*Cons: higher DEF increases are painfully ineffective, lower DEF values increase damage by possibly too much

Believe it or not, this method is actually used in Final Fantasy 4. I truthfully haven't managed to get that far in FF4, but my understanding is that this would be powerful in the early game, where your DEF values are low enough that any increase to them can be really felt, but in the late game, DEF increases need to be in considerable values to do anything worthwhile aside from magic number business. But again, I haven't played FF4 enough.

I have, however, played another game that uses ATK/DEF: Advance Wars Days of Ruin. This game is an outright strategy game, so naturally, DEF values are in the happy medium. Or at least close to it. Dang general lack of CO unit weaknesses aside from money. But I'm not here to complain about that problem, I'm here to talk about how DEF's handling here affects the game. And honestly, the change compared to the old formula should have involved just the COs and maybe the Communication Towers, not the terrain. Of course, while 80 ATK 120 DEF and 120 ATK 80 DEF here would both be bad (80/~83 and 120/125), some minor strength over weakness isn't necessarily a bad thing, as long as the weakness exists and can readily stop stat abuse. Compared to the old formula's problems, which I'll talk about but let me get this out of the way. Meanwhile, involving terrain in the formula is a mistake, because terrain is a purely tactical factor. It worked better in the old formula because it actually reduced damage to any reasonable level. Here, the only thing it's good for is magic numbers. Seriously, magic numbers? Now it's worthless in doing ANYTHING really worth noting, rather than doing anything beyond hurting directs, which was stupid enough in previous AWs. You don't render a central mechanic pointless like that, especially in a game designed around strategy.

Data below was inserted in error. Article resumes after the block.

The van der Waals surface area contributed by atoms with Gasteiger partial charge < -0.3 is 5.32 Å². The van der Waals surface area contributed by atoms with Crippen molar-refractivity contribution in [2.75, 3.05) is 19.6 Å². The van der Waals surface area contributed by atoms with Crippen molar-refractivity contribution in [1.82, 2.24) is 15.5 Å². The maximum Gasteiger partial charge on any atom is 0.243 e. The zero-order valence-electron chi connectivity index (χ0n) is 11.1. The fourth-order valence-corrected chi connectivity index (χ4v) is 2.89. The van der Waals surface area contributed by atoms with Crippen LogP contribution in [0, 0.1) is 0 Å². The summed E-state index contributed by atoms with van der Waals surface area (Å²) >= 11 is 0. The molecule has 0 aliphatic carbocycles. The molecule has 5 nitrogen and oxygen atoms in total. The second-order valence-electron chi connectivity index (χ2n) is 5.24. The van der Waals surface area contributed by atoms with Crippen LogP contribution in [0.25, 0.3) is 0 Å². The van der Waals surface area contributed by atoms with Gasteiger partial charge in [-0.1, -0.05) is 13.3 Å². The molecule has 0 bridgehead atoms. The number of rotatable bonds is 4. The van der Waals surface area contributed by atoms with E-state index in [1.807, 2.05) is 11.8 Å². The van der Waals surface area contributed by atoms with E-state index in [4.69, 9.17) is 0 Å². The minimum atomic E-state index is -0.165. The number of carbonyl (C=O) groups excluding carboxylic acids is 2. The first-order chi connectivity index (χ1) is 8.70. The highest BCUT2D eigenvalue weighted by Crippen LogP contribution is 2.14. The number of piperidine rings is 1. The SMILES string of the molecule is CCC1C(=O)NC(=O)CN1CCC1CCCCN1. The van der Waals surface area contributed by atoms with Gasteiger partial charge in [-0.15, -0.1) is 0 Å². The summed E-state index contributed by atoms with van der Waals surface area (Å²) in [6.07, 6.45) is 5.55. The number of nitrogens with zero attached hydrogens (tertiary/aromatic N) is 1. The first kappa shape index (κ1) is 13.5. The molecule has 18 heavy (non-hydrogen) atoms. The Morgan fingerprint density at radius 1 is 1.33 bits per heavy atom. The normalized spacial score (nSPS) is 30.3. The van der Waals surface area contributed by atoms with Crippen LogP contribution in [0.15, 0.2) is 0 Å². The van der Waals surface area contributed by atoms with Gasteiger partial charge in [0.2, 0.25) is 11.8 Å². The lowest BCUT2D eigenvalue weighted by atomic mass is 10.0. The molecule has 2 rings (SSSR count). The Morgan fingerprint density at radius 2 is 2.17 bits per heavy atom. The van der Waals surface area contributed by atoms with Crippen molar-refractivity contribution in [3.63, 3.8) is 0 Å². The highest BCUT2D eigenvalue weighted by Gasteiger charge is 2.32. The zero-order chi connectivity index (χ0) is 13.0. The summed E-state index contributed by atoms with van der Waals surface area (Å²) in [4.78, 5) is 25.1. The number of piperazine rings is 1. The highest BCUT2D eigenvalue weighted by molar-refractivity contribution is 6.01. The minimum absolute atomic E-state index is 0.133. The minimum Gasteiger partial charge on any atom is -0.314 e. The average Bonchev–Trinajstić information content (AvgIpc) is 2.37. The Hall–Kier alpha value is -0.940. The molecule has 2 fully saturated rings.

There's one last game I know that basically uses the ATK/DEF formula: Game Boy Wars 3. It's actually used to determine base damage, pretty much, rather than being purely matchup dependent. After all, no need to use over 5000 bytes when around 750 or fewer are necessary. But anyway, because units are a central resource that can easily be increased and thus should be vulnerable enough, this formula works out quite nicely, with infantry and range-fire units actually becoming feasible to OHK on a halfway reasonable basis. The only problem that arises from the formula is how hard it is to keep durable units alive on terrain like Roads because their defense stats don't make all that much of a difference in that regard, but terrain defense factors as well as level defense are subtracted from the otherwise final damage, including the attack multiplier. Yep, the low ATK values are covered, although not by enough, surprisingly. But nevertheless, it's an interesting take. Hunh. Let's see how a mix of these two formulas would basically work out: